HOWEVER – Human error is always a concern. It cannot be completely eliminated. For example, at Three Mile Island, faulty sensors caused operators to react inappropriately and override the automatic safety systems.  And at Chernobyl operators made even greater mistakes, shutting off safety systems to “test” them, without the robust protective measures of Western reactors.
The problems of accident and error may be compounded when multiple crises cause multiple failures. Measures adequate for even the strongest earthquake (like back up pumps, communications, and generating systems) may fail in the face of a tsunami. And plans for a tsunami may count on outside experts and supplies not available when an earthquake (or a storm, or a volcano, etc.) isolate the site of the disaster. When cascading failures raise unanticipated problems, spur of the moment solutions (like pumping in seawater) may turn out to be errors that cause unanticipated consequences of their own.
And an attack can be worse because an adaptive enemy may be working as hard to frustrate your emergency plans as you are to put them in place.  For example, they might ambush experts coming to help, delaying response and  destroying irreplaceable  expertise.
Well what is the range of problems experts are dealing with in Japan?  How bad can it get?  Please see paragraph two  above:  nuclear issues are complex and uncertain – they defy short simple explanations.” 
The good news is that even in the worst case, this is not likely to look like Hiroshima – that’s not what a meltdown does.  The bad news is that in the best case some radiation is going to hurt somebody, impact life in other countries, and cause an intense, scary and emotional debate about the future of nuclear power .  Advocates are likely to lose. The price of oil, gas and coal will jump as a result.
To provide a bit more detail:
·         In the best case, some radioactive vapor has already escaped into the atmosphere, ash from a containment explosion has drifted downwind, and seawater is washing over a radioactive core to cool it.  Where to you think radioactive vapor, particles and seawater are going? Nobody is going to be producing food, drinking milk, or eating fish from impacted areas for a while.  After Chernobyl, “impacted areas” included many far away countries.
·         In the worst case, the core will be exposed, burn at 5000 degrees Fahrenheit, pass through the cement building holding it, the rock below, and eventually hit ground water where a flash steam explosion might distribute it for thousands of miles (if particles are picked up in the upper atmosphere).
At least for now everyone (including the press and even anti-nuclear groups) is holding off on hysterical pronouncements, because they also know that  nuclear issues are complex and uncertain – they defy short simple explanations.”    But make no mistake, despite being wrong, the short simple explanations will be coming from both sides.  Unless pronuclear forces launch a very clever and convincing campaign, the scary “it could happen here” pitch is likely to win.  And that means a big reduction in power available in the US and elsewhere, along with a big price increase for all other energy.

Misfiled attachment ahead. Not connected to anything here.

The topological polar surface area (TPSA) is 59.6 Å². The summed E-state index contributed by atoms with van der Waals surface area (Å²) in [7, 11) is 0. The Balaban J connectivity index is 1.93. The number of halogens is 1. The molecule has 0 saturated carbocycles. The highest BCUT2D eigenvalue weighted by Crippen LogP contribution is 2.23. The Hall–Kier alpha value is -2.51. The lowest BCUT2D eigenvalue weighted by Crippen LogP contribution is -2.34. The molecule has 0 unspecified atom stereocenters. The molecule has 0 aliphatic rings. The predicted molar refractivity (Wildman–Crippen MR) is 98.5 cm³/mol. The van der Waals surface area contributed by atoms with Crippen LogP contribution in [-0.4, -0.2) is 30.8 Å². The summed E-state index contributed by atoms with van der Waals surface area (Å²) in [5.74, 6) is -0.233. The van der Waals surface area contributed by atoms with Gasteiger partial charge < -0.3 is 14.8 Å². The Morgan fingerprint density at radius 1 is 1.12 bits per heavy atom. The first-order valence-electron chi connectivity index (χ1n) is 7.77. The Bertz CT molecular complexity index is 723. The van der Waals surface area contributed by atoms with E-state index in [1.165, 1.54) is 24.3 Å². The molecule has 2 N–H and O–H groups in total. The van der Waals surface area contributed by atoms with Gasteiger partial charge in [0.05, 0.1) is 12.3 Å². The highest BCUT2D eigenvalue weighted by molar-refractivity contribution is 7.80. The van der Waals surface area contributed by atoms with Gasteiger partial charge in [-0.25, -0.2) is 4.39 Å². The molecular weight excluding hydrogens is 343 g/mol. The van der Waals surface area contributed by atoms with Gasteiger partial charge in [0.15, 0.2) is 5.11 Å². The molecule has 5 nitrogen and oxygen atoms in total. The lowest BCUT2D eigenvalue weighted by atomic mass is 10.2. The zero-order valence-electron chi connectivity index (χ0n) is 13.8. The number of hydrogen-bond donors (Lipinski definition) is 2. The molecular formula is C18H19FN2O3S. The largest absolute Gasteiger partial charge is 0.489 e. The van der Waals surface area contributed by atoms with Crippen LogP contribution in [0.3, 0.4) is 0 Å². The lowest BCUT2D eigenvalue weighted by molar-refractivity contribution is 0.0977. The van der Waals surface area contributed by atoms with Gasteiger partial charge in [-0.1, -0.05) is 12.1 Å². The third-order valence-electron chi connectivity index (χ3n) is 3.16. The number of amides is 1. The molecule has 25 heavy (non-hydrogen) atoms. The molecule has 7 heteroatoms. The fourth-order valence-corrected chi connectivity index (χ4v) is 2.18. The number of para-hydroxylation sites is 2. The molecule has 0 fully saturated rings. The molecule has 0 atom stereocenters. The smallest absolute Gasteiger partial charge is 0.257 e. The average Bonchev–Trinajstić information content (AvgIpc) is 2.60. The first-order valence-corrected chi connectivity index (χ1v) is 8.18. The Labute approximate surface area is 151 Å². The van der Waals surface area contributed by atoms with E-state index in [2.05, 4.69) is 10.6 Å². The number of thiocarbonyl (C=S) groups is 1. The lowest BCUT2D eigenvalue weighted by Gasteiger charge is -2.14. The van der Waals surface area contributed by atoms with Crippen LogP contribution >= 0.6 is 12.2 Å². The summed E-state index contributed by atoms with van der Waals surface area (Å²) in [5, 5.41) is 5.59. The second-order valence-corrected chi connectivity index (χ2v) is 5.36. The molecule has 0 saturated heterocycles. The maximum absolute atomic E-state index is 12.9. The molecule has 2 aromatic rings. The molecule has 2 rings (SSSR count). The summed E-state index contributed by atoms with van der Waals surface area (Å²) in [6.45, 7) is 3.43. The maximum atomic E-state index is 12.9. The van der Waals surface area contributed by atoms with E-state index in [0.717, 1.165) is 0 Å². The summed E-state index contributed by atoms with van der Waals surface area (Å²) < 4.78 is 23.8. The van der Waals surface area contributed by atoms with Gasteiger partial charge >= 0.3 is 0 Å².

No matter how this story turns out for Japan, the strategic implications for the US are expensive.
To donate to disaster assistance contact .

Wednesday, March 2, 2011

The More Things Change . . .

The more things change, the more they stay the same
When I enter the Army (back during the Indian Fighting days of 1967), the PT test as i recall it had 5 items:  push ups, grenade throw, overhead rungs, run dodge and jump, and 1 mile run. 
Over the next several years items were added and subtracted for various reasons.  The grenade throw gave way to the low crawl, which gave way to the crab walk (who thought that one up?). The run dodge and jump was replaced by the 150 yard man carry.  (wow - big hump - especially for little guys carrying a member of the football team)  The one mile run became the two mile run.  Sometimes other events came and went -- like the standing broad jump.  Or pull ups for the airborne.  Or the 600 meter shuttle run for staff officers. (I am cramming 20 years into one paragraph here - but the overall story is correct.)
When the war was over the Army had more time to focus on physical fitness. One thing they quickly learned was that in some of the many locations scattered around the world, requiring any facilities at all (like overhead rungs, lanes for low crawl, etc.), was counter productive. If commanders did not have the facilities to do the test right, sometimes they skipped it completely. So over time, senior leaders finally reached the conclusion that a standard test anybody could administer anywhere was better than a tougher test that some people could not or would not do.  And the eventual solution was a 3 event test: push ups, sit ups, and 2 mile run.  Rejiggering the standards for age and sex has continued for years, but the events have been standardized Army wide for a long time.
Along the way the Armor School at Ft Knox (where tank and armored warfare were once taught) had the interesting idea of refocusing the physical test on tasks more related to those expected of armored crews in combat - like breaking track or carrying heavy parts. With the post-Vietnam (which means up to Desert Storm) Army more focused on instilling discipline than uniformity, junior leaders actually had quite a bit of flexibility. And in our armored cavalry unit in Germany we took the idea of combat related physical training much farther. We introduced the two man stretcher-carry, the three man machine-gun-and-ammo-carry-and- set-up, and the road wheel dash. Eventually standardization won out, of course. And it has been push ups, sit ups, and 2 mile run for decades now.